“Sometimes a leash doesn’t do much good …I see people being dragged by their dogs while they are on the leash. I worry about my grandchildren who like to play in my yard,” Louis joseph, councilman
AMITE — The Tangipahoa Parish Council agreed Monday to explore ways to amend ordinances regulating the ownership of “dangerous and vicious” dogs after hearing a complaint about some animals from a resident of the Hammond area.
Pat King told the council his neighbor owns three pit bulls, all on leashes in the neighbors yards, but they can come to within about 10 feet of his property line.
“I had to cut my grass with a pistol on my hip,” King said. “I speak for many when I say it’s time to put some teeth in the pit bull laws.”
King said that on several occasions he almost shot the dogs when they escaped their leashes and came into his yard.
Council President Lionel Wells, after hearing complaints about dangerous dogs from several council members, said he and council members would work with Charles “Chip” Fitz, director of the parish’s Animal Control Center, to examine ways to better protect its residents from vicious animals. Wells said the existing parish ordinances require only that dogs determined to be dangerous be kept within an enclosure or be leashed at all times.
Councilman Louis Joseph, who represents the Independence area, said he has long been concerned about vicious dogs in his neighborhood.
“Sometimes a leash doesn’t do much good …I see people being dragged by their dogs while they are on the leash. I worry about my grandchildren who like to play in my yard,” Joseph said.
An increasing number of dog bites have been reported in the parish this year, said Councilman Greg Varnado.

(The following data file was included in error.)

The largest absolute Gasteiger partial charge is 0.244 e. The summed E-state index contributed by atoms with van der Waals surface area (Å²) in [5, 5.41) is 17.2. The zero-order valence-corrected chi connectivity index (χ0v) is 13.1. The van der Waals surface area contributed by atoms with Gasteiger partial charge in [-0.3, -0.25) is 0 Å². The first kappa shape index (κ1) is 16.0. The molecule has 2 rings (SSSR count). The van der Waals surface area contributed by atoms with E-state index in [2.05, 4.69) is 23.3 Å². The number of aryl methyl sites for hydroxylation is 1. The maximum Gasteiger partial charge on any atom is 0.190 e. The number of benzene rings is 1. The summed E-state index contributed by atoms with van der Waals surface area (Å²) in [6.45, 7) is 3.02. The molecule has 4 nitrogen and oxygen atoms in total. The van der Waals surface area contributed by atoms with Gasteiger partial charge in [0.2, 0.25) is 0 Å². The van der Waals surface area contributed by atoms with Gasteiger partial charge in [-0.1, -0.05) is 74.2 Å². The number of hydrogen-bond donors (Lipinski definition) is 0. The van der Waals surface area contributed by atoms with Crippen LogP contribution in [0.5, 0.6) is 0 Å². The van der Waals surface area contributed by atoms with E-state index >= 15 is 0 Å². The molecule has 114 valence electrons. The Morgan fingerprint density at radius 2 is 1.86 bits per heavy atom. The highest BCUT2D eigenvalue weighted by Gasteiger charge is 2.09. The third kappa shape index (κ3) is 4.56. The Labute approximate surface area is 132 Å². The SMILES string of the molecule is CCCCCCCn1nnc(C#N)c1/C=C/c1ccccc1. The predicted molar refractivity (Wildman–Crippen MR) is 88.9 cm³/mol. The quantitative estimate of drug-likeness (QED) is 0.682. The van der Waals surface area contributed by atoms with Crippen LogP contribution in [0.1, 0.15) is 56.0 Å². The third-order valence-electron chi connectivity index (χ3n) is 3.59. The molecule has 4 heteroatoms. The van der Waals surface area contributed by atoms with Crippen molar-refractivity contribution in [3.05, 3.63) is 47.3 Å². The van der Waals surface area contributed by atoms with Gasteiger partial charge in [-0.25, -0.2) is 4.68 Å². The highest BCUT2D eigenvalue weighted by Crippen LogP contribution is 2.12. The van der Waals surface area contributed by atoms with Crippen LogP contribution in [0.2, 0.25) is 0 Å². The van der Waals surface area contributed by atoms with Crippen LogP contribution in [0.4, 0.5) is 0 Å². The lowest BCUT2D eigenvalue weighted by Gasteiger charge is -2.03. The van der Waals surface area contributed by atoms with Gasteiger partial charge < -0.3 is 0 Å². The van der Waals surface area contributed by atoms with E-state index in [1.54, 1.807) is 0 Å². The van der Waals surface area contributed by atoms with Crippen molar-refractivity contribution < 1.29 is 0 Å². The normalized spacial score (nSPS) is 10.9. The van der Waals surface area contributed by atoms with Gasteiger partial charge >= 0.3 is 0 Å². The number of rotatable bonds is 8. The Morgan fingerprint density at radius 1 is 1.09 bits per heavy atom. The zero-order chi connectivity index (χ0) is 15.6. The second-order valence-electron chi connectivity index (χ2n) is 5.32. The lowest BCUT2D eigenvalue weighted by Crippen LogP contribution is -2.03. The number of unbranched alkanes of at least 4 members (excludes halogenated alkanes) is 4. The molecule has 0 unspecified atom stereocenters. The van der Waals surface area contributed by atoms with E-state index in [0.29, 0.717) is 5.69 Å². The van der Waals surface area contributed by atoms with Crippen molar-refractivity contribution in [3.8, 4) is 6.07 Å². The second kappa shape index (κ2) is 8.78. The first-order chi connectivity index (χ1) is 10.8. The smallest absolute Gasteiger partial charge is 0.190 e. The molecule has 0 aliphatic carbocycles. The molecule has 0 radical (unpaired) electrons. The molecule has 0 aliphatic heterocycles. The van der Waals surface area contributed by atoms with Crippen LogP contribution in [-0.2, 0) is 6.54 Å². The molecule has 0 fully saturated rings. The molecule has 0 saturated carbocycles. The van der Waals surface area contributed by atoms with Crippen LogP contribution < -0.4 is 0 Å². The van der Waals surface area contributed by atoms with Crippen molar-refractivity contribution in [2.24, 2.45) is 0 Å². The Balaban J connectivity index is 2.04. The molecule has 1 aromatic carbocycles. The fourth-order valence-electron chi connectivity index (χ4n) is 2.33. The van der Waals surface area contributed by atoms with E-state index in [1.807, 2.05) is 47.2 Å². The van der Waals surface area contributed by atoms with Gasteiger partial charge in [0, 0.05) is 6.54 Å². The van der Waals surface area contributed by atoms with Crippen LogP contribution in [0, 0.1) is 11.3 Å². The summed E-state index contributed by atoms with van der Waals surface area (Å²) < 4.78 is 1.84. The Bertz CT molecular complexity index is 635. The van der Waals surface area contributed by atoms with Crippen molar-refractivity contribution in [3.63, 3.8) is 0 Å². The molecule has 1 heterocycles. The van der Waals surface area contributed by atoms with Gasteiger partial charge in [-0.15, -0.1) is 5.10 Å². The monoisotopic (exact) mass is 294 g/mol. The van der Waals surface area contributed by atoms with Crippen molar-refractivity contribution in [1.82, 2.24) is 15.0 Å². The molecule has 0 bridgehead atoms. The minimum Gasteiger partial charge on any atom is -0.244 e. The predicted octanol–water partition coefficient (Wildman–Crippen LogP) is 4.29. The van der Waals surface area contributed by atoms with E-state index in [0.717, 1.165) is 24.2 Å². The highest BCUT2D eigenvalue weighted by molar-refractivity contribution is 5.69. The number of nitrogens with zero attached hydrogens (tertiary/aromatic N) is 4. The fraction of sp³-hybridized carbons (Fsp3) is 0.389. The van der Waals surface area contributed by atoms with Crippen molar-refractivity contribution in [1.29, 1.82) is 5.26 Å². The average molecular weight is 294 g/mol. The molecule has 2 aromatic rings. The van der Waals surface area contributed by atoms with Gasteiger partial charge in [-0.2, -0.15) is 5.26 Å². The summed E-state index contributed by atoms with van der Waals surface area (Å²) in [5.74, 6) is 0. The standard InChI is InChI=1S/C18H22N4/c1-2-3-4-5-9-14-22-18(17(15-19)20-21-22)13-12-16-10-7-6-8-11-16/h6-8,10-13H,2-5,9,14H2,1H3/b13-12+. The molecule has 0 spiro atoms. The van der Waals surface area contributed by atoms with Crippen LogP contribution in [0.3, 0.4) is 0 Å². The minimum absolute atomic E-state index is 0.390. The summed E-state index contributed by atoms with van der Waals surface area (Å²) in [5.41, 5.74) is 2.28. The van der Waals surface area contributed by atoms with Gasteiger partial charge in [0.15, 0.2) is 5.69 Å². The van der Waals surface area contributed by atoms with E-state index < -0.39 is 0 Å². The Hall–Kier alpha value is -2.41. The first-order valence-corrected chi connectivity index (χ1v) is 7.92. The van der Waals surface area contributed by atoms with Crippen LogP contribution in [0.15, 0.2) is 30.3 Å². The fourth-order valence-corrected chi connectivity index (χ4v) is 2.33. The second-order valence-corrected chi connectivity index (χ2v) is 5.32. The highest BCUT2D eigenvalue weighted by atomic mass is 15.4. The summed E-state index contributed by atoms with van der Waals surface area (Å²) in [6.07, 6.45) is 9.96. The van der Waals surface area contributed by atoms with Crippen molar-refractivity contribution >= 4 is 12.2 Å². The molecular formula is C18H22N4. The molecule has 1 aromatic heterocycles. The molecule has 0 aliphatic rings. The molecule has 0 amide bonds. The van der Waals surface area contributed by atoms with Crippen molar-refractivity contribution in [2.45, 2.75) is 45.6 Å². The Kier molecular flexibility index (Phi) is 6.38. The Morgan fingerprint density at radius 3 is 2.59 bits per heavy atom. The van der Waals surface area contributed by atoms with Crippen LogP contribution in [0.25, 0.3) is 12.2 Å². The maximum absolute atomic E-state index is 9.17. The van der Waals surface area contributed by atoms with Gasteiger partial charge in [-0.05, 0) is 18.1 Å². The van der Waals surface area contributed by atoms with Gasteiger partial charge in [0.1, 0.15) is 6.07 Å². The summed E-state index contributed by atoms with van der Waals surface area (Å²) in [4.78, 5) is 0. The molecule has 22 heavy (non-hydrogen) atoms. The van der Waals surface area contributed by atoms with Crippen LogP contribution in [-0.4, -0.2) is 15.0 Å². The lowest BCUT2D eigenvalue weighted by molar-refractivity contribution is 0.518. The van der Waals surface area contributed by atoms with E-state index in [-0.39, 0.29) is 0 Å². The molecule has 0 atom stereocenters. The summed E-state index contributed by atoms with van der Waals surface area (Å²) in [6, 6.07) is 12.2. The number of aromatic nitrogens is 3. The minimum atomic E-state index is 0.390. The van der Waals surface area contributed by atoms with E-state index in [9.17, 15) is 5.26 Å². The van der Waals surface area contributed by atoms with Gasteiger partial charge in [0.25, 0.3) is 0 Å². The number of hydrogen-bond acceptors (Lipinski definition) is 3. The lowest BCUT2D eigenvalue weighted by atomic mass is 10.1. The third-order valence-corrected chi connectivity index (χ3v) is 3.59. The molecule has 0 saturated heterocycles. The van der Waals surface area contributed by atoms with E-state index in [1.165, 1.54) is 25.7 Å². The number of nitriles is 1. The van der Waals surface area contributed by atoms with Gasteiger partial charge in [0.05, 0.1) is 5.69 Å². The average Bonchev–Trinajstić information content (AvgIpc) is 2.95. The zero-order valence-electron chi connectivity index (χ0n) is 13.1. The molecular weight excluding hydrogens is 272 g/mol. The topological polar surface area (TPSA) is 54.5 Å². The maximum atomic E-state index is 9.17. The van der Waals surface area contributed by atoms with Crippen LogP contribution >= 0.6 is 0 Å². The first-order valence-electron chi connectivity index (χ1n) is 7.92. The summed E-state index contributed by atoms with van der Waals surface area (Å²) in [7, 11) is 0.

Council Attorney Cliff Speed advised the council that it cannot pass ordinances that are “breed specific,” but agreed that ordinances can be passed requiring such things as insurance for owners of vicious dogs, the implantation of microchips so that dog owners can be identified and a requirement for stronger enclosures.
Also Monday, Parish Assessor Joaquin “Junior” Matheu, said the value of assessed property in Tangipahoa Parish for 2013 was $706.5 million, a 2 percent increase over 2012. Matheu said a rise in construction accounted for the increased value of property in the parish. Matheu said that no property owners contested their assessment during the past year.
The council also unanimously approved a cooperative endeavor agreement with Civic Source, a firm that handles the settlement of adjudicated property. Councilman Greg Varnado said that Civic Source will place adjudicated property on the market at no cost to the council.
The firm will charge a fee for purchasers of the property. Councilman David Vial said the aim of the agreement is to see adjudicated property back in commerce.